If your getting a 401 with an API going against Exchange or basically anything then the issue is most likely with your credentials and NOT your code. Instead of jumping to the step of opening a support case do the following:
Recheck your login information. Check the user id used, password and domain information. Logins are normally done with the user's UPN and NOT their SMTP address. The SMTP address and UPN usually are the same textually, however they are very different entities and can be different. If you use a UPN then don't use an Domain – only the UPN and password are needed. You can use the UPN or Domain\User along with the password for BASIC authentication. With NTLM the User, Password and Domain are supplied along with the password. With Exchange 365 the normal method is to use the UPN and password. Be sure to double check every character for accuracy – sometimes customers have opened cases because they were typing a "1" instead of an l" in a password… I'm not joking here, I see stuff like that at least once a year.
User the Microsoft Remote Connectivity Analyzer (https://testconnectivity.microsoft.com/). This is Microsoft's official connectivity tester and it provides a lot of connectivity tests. If you cannot connect with this tool then the issue is not with your code and rather you have issues with your credentials, a config issue or something messing with traffic. This tool provides a downloadable version which can be run from the desktop and can be used when your connection endpoints are not exposed to the web. Getting the credentials to work with Microsoft Remote Connectivity Analyzer should be done before looking at resolving the issue with your code instead – you could open a product support case for this if you need help.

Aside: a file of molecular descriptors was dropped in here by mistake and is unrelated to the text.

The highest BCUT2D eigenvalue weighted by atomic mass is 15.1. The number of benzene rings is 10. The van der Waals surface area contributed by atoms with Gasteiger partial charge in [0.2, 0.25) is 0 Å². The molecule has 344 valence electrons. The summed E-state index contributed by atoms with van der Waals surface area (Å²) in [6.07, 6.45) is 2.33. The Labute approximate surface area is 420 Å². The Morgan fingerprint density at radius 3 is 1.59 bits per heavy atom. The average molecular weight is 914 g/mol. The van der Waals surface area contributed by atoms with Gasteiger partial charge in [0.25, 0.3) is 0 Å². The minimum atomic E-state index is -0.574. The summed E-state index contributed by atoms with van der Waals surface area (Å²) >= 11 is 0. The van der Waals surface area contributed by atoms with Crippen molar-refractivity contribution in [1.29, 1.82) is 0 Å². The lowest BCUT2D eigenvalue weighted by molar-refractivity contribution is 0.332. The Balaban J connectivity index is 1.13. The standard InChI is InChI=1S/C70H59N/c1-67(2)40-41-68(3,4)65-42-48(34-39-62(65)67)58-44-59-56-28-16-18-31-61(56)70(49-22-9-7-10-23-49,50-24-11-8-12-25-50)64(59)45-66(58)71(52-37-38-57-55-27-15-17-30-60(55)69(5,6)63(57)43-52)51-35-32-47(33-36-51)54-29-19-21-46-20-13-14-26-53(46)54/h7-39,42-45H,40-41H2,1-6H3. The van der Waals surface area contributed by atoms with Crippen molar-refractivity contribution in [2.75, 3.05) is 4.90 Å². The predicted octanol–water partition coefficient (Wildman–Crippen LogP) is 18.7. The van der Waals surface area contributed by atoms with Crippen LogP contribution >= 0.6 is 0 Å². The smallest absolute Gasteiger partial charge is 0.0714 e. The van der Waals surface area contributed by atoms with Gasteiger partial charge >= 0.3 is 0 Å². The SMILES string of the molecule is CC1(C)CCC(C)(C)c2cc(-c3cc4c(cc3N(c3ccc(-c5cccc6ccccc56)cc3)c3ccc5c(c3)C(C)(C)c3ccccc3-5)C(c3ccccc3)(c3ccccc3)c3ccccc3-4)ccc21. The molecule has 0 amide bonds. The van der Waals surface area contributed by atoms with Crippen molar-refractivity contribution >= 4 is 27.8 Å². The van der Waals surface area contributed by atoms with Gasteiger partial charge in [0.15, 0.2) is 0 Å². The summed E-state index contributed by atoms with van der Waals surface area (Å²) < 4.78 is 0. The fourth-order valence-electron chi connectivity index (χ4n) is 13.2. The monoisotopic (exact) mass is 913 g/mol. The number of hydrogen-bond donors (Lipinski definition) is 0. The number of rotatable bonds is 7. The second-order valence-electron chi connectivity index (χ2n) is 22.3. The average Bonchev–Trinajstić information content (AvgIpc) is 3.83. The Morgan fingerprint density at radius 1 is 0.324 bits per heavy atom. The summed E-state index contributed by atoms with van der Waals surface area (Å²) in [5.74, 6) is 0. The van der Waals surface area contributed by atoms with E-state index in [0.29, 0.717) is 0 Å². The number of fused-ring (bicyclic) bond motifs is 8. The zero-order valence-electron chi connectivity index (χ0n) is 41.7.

Try using the credentials with OWA. If you cannot log into OWA then the issue is not with your code and you most likely have an issue with the credentials being used or a config issue. Getting the credentials to work with OWA should be done before looking at resolving the issue with your code instead – you could open a product support case for this if you need help.
- If Microsoft Remote Connectivity Analyzer and OWA do not reproduce the issue, then see if the EWSEditor sample does repro. EWSEditor is not an Microsoft tool – it is a very large open source sample which demonstrates EWS calls. If it works, then check its logs and code to see how it works and compare it to your code.
Doing these tests will help eliminate your code as being the culprit of a 401. All the above tests should be tried day 1 and before you open a support case – this will save your company money and time. Also, it will help with getting a new case routed to the correct team at Microsoft. Microsoft has many support teams. If you reproduce the issue with Microsoft Remote Connectivity Analyzer or OWA then the case would go to an Exchange connectivity team as a "product support" issue. If the issue only reproduces with your code, then our team which provides developers support for EWS (and other Exchange and Outlook APIs) can assist as a "developer support" issue.
Here is a blog post where I log veracious access issues and work-arounds:
Best Practices – EWS Authentication and Access Issues